Population of the district Mardan is about two million and two hundred thousand and there are fifty Basic Health Units (BHUs), six Rural Health Centers (RHCs), five Type D Hospitals, one Tehsil Headquarter Hospital, and two other large hospitals in the district. Among all of these, only the Skin OPD record of the Mardan Medical Complex reveals that 200-250 patients, on average, visit the Skin OPD six days a week. According to the Skin OPD record of the Hospital, during January 2015 and September 2018, 145,600 patients have visited the OPD. Dr Lal Zada, a senior doctor in the Skin OPD, and Muhammad Iqbal, Seniour Skin Specialist, confirm that the number of skin allergy related patients has increased. They added that majority of the patients complain of itching and allergy.
CAB International (CABI), an International not for profit organization, is working on Parthenium in Pakistan. According to the information shared by the organisation, Parthenium is categorised as a poisonous weed. According to the organisation, Parthenium is not only dangerous for crops, but also for animals and humans. CABI claims that Parthenium is spreading wildly around the provinces of Punjab and Khyber Pakhtunkhwa, and besides skin allergies, it is causing asthma, fever, cough and eyes related allergies.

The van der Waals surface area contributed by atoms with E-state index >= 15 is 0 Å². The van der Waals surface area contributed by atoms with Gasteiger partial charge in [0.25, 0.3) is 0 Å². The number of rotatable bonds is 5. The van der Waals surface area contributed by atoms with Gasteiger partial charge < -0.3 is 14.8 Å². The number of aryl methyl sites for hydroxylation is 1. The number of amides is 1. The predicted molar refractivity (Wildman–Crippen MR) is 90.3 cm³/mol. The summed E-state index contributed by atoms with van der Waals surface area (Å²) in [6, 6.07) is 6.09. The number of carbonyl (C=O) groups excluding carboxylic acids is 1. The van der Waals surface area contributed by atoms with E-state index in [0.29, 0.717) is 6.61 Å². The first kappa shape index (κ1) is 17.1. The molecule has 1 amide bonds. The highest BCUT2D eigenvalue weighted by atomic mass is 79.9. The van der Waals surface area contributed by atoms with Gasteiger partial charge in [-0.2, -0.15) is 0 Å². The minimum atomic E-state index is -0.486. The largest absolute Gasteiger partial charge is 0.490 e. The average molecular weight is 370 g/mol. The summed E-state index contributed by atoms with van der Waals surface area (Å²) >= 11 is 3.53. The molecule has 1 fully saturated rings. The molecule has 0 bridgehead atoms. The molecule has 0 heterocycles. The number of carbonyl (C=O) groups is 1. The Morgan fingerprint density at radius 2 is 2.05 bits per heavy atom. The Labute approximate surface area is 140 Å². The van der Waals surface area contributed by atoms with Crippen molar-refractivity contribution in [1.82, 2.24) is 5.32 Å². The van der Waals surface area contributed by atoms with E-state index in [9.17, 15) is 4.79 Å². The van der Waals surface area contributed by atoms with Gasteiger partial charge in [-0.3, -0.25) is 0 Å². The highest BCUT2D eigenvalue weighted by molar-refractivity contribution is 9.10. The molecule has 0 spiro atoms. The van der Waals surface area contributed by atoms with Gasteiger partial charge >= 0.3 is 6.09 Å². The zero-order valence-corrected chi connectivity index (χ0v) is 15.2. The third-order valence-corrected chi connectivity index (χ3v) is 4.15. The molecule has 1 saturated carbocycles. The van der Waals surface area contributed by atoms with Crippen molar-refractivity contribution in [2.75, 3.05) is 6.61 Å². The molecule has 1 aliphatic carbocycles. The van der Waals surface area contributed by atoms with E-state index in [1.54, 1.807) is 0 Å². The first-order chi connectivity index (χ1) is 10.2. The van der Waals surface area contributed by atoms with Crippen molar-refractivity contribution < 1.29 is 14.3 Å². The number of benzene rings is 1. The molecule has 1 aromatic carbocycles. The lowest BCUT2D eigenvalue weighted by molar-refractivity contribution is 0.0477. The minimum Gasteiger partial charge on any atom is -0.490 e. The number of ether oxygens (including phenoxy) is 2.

It is important to note that to date, there is no active program/project of the Khyber Pakhtunkhwa Government related to the wide spread of Parthenium and its impacts. According to the information obtained at the Environmental Protection Agency, the Agriculture Department has not yet shared any information with them related to the weed and its impacts, and the Agency itself has no any plan or program in this regard to run social awareness campaigns or help in reducing the spread of Parthenium.